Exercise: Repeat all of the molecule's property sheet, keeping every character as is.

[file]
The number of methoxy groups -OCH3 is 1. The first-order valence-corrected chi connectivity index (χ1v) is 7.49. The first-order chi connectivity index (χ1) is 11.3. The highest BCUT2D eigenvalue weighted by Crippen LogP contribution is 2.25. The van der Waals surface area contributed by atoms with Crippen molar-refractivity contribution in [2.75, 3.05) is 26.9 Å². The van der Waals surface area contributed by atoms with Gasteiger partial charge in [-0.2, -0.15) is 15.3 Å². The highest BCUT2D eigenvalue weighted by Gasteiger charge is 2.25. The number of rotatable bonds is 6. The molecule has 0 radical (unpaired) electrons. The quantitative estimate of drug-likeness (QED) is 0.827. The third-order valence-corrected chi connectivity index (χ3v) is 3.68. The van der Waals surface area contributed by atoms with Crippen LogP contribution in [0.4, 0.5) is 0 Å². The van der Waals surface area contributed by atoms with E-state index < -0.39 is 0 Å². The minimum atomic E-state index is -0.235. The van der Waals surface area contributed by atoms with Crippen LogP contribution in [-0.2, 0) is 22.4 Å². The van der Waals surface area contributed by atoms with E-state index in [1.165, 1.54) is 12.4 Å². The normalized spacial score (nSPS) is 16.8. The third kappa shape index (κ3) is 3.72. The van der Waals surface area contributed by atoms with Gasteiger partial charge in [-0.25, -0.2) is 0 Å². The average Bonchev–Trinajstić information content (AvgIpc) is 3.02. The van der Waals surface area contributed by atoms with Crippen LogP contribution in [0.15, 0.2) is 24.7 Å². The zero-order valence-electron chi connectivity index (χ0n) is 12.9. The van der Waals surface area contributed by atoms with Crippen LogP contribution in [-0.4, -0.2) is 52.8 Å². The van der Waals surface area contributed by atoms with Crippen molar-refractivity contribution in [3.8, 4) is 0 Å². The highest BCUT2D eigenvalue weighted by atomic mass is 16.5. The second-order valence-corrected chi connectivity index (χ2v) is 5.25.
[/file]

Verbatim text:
The number of methoxy groups -OCH3 is 1. The first-order valence-corrected chi connectivity index (χ1v) is 7.49. The first-order chi connectivity index (χ1) is 11.3. The highest BCUT2D eigenvalue weighted by Crippen LogP contribution is 2.25. The van der Waals surface area contributed by atoms with Crippen molar-refractivity contribution in [2.75, 3.05) is 26.9 Å². The van der Waals surface area contributed by atoms with Gasteiger partial charge in [-0.2, -0.15) is 15.3 Å². The highest BCUT2D eigenvalue weighted by Gasteiger charge is 2.25. The number of rotatable bonds is 6. The molecule has 0 radical (unpaired) electrons. The quantitative estimate of drug-likeness (QED) is 0.827. The third-order valence-corrected chi connectivity index (χ3v) is 3.68. The van der Waals surface area contributed by atoms with Crippen LogP contribution in [0.4, 0.5) is 0 Å². The van der Waals surface area contributed by atoms with E-state index < -0.39 is 0 Å². The minimum atomic E-state index is -0.235. The van der Waals surface area contributed by atoms with Crippen LogP contribution in [-0.2, 0) is 22.4 Å². The van der Waals surface area contributed by atoms with E-state index in [1.165, 1.54) is 12.4 Å². The normalized spacial score (nSPS) is 16.8. The third kappa shape index (κ3) is 3.72. The van der Waals surface area contributed by atoms with Gasteiger partial charge in [-0.25, -0.2) is 0 Å². The average Bonchev–Trinajstić information content (AvgIpc) is 3.02. The van der Waals surface area contributed by atoms with Crippen LogP contribution in [0.15, 0.2) is 24.7 Å². The zero-order valence-electron chi connectivity index (χ0n) is 12.9. The van der Waals surface area contributed by atoms with Crippen LogP contribution in [-0.4, -0.2) is 52.8 Å². The van der Waals surface area contributed by atoms with Crippen molar-refractivity contribution in [3.8, 4) is 0 Å². The highest BCUT2D eigenvalue weighted by atomic mass is 16.5. The second-order valence-corrected chi connectivity index (χ2v) is 5.25.